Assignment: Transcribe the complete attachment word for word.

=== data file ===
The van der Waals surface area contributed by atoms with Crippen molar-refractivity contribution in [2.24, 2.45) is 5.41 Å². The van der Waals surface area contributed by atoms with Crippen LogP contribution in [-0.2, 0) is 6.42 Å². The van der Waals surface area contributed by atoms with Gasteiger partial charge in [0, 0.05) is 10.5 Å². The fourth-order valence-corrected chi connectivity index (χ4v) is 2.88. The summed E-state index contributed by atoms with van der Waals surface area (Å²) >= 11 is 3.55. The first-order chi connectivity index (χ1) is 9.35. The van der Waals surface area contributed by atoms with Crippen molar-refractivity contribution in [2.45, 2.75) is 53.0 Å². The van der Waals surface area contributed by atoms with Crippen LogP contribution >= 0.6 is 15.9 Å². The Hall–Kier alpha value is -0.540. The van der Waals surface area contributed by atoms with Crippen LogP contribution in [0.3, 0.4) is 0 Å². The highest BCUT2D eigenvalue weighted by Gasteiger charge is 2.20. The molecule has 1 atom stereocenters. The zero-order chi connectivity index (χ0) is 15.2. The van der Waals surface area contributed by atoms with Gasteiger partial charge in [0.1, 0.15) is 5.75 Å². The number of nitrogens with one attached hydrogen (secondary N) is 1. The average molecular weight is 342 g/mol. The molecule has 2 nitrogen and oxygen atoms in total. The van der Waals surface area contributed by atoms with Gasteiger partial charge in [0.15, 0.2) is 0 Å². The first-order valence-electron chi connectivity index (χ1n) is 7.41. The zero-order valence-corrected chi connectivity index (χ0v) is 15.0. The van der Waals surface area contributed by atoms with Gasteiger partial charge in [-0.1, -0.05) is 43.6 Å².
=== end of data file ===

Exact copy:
The van der Waals surface area contributed by atoms with Crippen molar-refractivity contribution in [2.24, 2.45) is 5.41 Å². The van der Waals surface area contributed by atoms with Crippen LogP contribution in [-0.2, 0) is 6.42 Å². The van der Waals surface area contributed by atoms with Gasteiger partial charge in [0, 0.05) is 10.5 Å². The fourth-order valence-corrected chi connectivity index (χ4v) is 2.88. The summed E-state index contributed by atoms with van der Waals surface area (Å²) >= 11 is 3.55. The first-order chi connectivity index (χ1) is 9.35. The van der Waals surface area contributed by atoms with Crippen molar-refractivity contribution in [2.45, 2.75) is 53.0 Å². The van der Waals surface area contributed by atoms with Crippen LogP contribution >= 0.6 is 15.9 Å². The Hall–Kier alpha value is -0.540. The van der Waals surface area contributed by atoms with Crippen LogP contribution in [0.3, 0.4) is 0 Å². The highest BCUT2D eigenvalue weighted by Gasteiger charge is 2.20. The molecule has 1 atom stereocenters. The zero-order chi connectivity index (χ0) is 15.2. The van der Waals surface area contributed by atoms with Gasteiger partial charge in [0.1, 0.15) is 5.75 Å². The number of nitrogens with one attached hydrogen (secondary N) is 1. The average molecular weight is 342 g/mol. The molecule has 2 nitrogen and oxygen atoms in total. The van der Waals surface area contributed by atoms with Gasteiger partial charge in [0.15, 0.2) is 0 Å². The first-order valence-electron chi connectivity index (χ1n) is 7.41. The zero-order valence-corrected chi connectivity index (χ0v) is 15.0. The van der Waals surface area contributed by atoms with Gasteiger partial charge in [-0.1, -0.05) is 43.6 Å².